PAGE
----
On Wednesday, Microsoft announced the opening of a new Transparency Center in Brussels where government agencies can "review the source code of Microsoft products, access information on cybersecurity threats and vulnerabilities, and benefit from the expertise and insight of Microsoft security professionals".
It said "important security documentation" for its Azure and Office365 cloud services will be made available to government agencies that visit the centre. Microsoft said the European Commission has joined its "government security program".
"Today’s opening in Brussels will give governments in Europe, the Middle East and Africa a convenient location to experience our commitment to transparency and delivering products and services that are secure by principle and by design," Matt Thomlinson, vice president of security at Microsoft said in a blog.
IT contracts specialist Iain Monaghan of Pinsent Masons, the law firm behind Out-Law.com, said cloud providers face a challenge to convince businesses to adopt cloud services because of information security concerns.
He said, though, that by being more open about how it keeps data secure, Microsoft will be hoping to win support from government and regulators and that this could help persuade other organisations to take up cloud services it offers.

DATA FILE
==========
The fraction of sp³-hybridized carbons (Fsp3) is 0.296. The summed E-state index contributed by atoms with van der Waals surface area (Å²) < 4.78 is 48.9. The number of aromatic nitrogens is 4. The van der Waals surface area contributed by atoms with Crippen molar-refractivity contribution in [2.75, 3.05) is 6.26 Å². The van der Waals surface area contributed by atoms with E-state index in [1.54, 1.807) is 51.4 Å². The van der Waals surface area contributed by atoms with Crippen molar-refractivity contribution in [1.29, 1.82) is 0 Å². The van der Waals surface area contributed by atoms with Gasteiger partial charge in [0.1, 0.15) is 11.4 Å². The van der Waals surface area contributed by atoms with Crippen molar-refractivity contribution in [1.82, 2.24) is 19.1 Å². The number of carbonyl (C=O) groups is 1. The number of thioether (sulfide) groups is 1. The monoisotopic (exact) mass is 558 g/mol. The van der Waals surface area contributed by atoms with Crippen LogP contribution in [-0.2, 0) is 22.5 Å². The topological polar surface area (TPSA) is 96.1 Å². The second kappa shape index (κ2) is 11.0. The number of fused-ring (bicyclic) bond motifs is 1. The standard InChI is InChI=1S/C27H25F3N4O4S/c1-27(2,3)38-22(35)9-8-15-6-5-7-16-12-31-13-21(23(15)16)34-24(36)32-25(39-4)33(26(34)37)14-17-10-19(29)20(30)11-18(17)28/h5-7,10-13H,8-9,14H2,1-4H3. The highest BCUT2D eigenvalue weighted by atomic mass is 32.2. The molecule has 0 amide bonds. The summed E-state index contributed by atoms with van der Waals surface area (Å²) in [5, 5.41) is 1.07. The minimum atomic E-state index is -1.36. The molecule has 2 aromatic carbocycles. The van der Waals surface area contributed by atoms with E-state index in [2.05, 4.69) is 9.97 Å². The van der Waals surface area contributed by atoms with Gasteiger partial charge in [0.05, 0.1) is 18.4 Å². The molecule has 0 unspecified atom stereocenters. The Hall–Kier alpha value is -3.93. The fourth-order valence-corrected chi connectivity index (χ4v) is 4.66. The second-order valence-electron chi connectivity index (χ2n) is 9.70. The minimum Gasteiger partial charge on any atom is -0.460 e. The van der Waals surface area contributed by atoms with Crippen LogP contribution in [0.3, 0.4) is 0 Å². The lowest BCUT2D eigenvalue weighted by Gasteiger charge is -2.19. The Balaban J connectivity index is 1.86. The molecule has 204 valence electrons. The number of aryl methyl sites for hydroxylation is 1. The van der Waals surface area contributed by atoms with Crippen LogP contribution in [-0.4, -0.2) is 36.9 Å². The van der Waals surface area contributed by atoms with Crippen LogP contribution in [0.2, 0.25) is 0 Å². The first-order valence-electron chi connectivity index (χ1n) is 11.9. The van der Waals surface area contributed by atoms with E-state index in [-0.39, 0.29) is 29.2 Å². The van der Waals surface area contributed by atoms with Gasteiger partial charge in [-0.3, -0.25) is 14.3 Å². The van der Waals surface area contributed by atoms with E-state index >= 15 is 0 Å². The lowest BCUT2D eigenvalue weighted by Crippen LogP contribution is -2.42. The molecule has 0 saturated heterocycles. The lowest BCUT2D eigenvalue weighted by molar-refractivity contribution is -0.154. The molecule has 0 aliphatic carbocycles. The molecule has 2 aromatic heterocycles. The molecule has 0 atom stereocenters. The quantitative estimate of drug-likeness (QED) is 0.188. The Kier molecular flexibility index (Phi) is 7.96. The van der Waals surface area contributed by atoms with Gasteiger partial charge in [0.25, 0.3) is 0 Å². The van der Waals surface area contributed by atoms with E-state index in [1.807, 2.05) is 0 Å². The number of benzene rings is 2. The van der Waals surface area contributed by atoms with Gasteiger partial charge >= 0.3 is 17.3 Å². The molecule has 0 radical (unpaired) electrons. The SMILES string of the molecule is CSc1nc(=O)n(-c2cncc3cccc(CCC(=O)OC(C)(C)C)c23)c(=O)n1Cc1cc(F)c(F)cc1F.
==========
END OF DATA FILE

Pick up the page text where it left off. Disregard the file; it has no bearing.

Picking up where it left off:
"The two big concerns for businesses and governments moving to the cloud are security and data protection," Monaghan said. "The standard contractual protections against these concerns available in non-public cloud projects are, firstly, an obligation on the supplier to comply with the customer’s policies, and, if relevant, the customer’s regulator’s requirements. They also include a requirement that the supplier must obtain the customer’s consent to any departure from those policies; and a right to audit the supplier’s compliance with those provisions."
Monaghan said that none of those contractual protections are "easy to apply in a public-cloud environment". Microsoft is therefore "taking the route of seeking to persuade customers and influencers – governments and regulators – that its own security policies are as good as, or better than, any that a customer is likely to require; and that it can be trusted to comply with those policies because it is an open organisation that, where necessary, will provide a right of inspection", he said.
"I suspect Microsoft's goal is to allow regulators, or auditors appointed by regulators, to certify that their policies and procedures comply with recognised international standards or, at any rate, to get regulators to accept that where a customer obtains Microsoft's covenant to comply with Microsoft's policies and procedures it will be an acceptable substitute, in the eyes of the regulator, for a covenant that Microsoft will comply with the customer’s policies, with the same being said for audit rights," Monaghan said.